Recognizing when a loved one may need additional help can play a huge roll in their quality of life and could make all the difference when it comes to avoiding an emergency. Here are a few things to look for when deciding if it is time to seek assistance.
1. Spoiled or rotten food in the kitchen
We have all let food go bad at one time or another but an excessive amount of rotten food may signify that your loved one is either unable to safely get to the grocery store or is unaware they needs to make a trip. It may also mean they are not recognizing when food has gone bad. Even worse they may be eating rotten food, or not eating at all.
2. The home is messy and basic maintenance gets ignored.
It can be as simple as a sink full of dishes, stacks of unopened mail or an overgrown lawn. Aging can make it increasingly difficult to keep up basic household tasks. Memory issues or dementia often contribute to the deferred maintenance and unpaid bills as the individual may not recognize or remember the need to take action. Unsanitary conditions can of course lead to additional health issues and clutter can easily increase the risk of falling.
3. Neglecting self care.
Unless you are visiting regularly it may be more difficult to notice signs like not eating regularly, weight loss, not changing cloths and skipping medications. Physical limitations, dementia, social isolation and depression are just a few of the underlying factors that may contribute to these issues. Identifying these warning signs and talking with your loved one about their needs or struggles can make a huge difference in their quality of life.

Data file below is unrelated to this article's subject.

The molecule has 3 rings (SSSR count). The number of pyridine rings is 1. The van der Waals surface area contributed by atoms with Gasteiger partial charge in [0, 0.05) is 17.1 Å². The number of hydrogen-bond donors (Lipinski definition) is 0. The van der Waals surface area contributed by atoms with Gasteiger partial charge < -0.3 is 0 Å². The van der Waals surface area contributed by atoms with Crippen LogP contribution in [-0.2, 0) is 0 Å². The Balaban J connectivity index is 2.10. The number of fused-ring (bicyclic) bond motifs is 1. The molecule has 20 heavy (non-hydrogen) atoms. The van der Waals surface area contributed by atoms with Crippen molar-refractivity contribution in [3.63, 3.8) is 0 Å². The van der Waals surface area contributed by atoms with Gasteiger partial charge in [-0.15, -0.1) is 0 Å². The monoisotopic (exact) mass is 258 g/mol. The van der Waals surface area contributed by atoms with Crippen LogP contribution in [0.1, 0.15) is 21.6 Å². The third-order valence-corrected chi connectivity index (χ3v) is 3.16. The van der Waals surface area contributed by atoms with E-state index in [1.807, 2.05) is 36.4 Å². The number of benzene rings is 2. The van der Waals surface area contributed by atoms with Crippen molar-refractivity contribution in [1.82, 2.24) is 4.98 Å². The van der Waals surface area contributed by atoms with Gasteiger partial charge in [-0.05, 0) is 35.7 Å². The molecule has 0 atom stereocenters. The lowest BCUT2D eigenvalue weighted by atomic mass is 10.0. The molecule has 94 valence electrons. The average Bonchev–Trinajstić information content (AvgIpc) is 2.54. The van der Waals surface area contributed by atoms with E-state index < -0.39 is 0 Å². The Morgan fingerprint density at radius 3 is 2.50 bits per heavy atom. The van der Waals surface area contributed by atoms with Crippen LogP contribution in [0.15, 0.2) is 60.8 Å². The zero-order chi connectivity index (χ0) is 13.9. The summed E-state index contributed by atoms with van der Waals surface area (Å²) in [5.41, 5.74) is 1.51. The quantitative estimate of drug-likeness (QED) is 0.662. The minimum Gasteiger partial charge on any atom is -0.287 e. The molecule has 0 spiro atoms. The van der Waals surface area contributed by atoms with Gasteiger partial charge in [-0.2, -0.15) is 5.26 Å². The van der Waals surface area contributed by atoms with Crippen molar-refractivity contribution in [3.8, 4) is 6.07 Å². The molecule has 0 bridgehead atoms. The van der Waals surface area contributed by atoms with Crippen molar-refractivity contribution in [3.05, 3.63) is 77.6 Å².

4. Difficulty standing and walking or falling during everyday activities.
Nearly one third of adults over the age of 65 will experience a fall. The medical costs associated with fall related injuries exceeds $31 billion annually in the United States and this cost is likely to increase as our population ages. Falling is the number one cause of unintentional injury among the elderly and approximately 10% of these falls result in significant injury leading to additional falling incidents or admission to a nursing facility. Fear of falling can lead to a lack of confidence and social isolation.
5. Social Isolation.
Most people need a certain amount of social interaction to feel happy with their lives. Many of the factors mentioned above could lead a person to withdraw from social interaction but even those who may be perfectly capable of keeping up with all the normal activities of daily living may suffer from isolation or depression. Warning signs include rarely leaving the house or withdrawing from social activities they formerly enjoyed.
Recognizing and combating these issues can make all the difference in the quality of life for seniors. How to approach these needs can be as varied and nuanced as the individual themselves. With so many options available it can be difficult to know where to start. As with most things having a plan in place before it becomes an emergency will relieve a great deal of stress for everyone involved.